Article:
Ashish Mohan Khokar did his Masters in Indian History. He has over 40 published books to credit. Plus 30 years of direct arts management experience at national and international levels. He mentors many young talents, holds academic Dance DISCourses and has instituted awards with internships for younger proven potential talents. He is custodian of Mohan Khokar Dance Collection on which he relies for rare and relevant data, evidence and pictorial content to enhance these columns. He also edits and publishes India's only yearbook on dance - attendance - now in its 16th year. More details:

It is a commendable task to bring different pieces together. So appreciate the effort. Now, in the dance community, I read about some comments from others mentioning the name B Gopalreddy in similar context (not same) of Kuchipudi and its popularity. Is there a typo? Just wanted clarification as the information here is historical. It would be good if Narthaki can obtain the required information.
Bhavanvitha (April 23, 2014)

Perhaps some are thinking of and referring to Dr. Bezawada Gopala Reddy, who was essentially a man of letters and a connoisseur of arts. He was very involved with the arts and was a benefactor of artists. He was also the President of the Andhra Sahitya Akademi and in the end 60s, the Governor of Uttar Pradesh. In fact, Natyasastra monograph of Dr. P.S.R Appa Rao and P. Sri Rama Sastry is dedicated to this B. Gopala Reddy.
- Ashish Mohan Khokar (April 24, 2014)

Thank you for the clarification that the person referred to is indeed C. Gopala Reddi. There is a confusion since there seems to be a similar comment by Dr. B. Gopala Reddy in similar context and this was referred to by some who commented on the reported matter in a forum. Unfortunately, I was not able to find relevant information to relate to limited appeal (in fact it was a tradition intended to be preserved by the Kuchipudi families those days) about celebration of Independence function where the observation was made. Thank you, Mr. Khokar, for the clarification and the authenticity from your records. If possible, I request you to forward the details on this. However, I don't think one can ascribe hell breaking loose to this. The interesting point is India itself did not have center-stage until 1947 as to independence. With such stories and history, I am sure attendance would provide a good guide.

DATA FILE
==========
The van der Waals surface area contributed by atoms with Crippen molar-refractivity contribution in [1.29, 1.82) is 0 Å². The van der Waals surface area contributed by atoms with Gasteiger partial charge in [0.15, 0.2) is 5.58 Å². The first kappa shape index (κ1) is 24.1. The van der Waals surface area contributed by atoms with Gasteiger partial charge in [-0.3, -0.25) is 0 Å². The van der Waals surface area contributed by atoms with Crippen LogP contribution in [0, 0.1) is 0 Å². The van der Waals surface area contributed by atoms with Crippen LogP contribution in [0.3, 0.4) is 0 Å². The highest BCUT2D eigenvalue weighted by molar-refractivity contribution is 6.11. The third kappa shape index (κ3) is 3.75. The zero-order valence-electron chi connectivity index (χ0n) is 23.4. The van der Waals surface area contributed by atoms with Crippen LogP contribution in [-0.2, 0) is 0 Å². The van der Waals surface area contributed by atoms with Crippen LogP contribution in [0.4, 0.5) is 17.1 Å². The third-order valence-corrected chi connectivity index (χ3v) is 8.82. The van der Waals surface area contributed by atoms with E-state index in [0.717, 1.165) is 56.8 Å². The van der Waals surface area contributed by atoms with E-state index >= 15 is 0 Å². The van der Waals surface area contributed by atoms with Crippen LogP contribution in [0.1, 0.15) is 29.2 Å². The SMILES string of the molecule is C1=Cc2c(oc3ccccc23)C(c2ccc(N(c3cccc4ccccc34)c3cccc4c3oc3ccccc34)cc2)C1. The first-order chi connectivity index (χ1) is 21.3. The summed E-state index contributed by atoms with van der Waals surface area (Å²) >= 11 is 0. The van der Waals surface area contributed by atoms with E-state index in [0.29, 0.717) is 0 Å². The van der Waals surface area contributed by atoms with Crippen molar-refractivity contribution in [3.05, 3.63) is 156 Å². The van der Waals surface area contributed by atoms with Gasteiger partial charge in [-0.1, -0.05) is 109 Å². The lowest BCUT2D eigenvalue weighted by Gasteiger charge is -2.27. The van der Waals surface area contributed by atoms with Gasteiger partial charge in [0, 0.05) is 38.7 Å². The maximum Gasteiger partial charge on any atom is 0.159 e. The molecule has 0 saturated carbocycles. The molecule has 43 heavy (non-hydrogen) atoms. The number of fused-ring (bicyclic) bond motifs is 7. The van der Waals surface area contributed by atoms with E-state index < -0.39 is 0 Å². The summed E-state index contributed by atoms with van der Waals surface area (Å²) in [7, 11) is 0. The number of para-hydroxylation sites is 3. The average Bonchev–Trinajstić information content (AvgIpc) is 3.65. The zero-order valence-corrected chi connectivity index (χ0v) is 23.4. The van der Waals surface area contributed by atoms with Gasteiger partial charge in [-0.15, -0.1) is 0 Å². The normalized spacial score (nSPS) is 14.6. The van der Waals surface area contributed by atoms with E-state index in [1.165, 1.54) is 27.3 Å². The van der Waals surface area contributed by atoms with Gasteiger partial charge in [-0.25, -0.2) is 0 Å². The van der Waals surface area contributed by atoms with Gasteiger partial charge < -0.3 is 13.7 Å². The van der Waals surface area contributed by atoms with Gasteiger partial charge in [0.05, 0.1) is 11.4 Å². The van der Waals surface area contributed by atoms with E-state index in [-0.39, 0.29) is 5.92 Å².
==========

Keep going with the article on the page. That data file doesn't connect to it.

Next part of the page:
- Bhavanvitha (Apr 30, 2014)

Poetic license is not just a poet's prerogative but a politician's too! Please also don't forget the context of what was said & when. Expressions used 50/60 years ago may sound strange now ("limited appeal", "all hell broke loose") but proofs of such sayings are in newspaper archives of the times, you will have to find in archives of those newspapers of Madras (The Hindu; Free Press Journal;Swatantra) because these were public statements. Such musings may not find ready takers today but they still form a part and slice of history. All such documents and many thousands more lie in the Mohan Khokar Dance Collection ( and if the govt. agencies/some university or corporate India cares, these can be inventorised / digitised for use by enthusiasts/lay person or scholars worldwide. Our yearbook attendance ( is a very small platform for such and more snippets and slices of Indian dance history. I've written hundreds of articles on dance in the last 30 years, as also my 14 years of writings for this portal, narthaki, which is 14 years old!
- Ashish Mohan Khokar (May 3, 2014)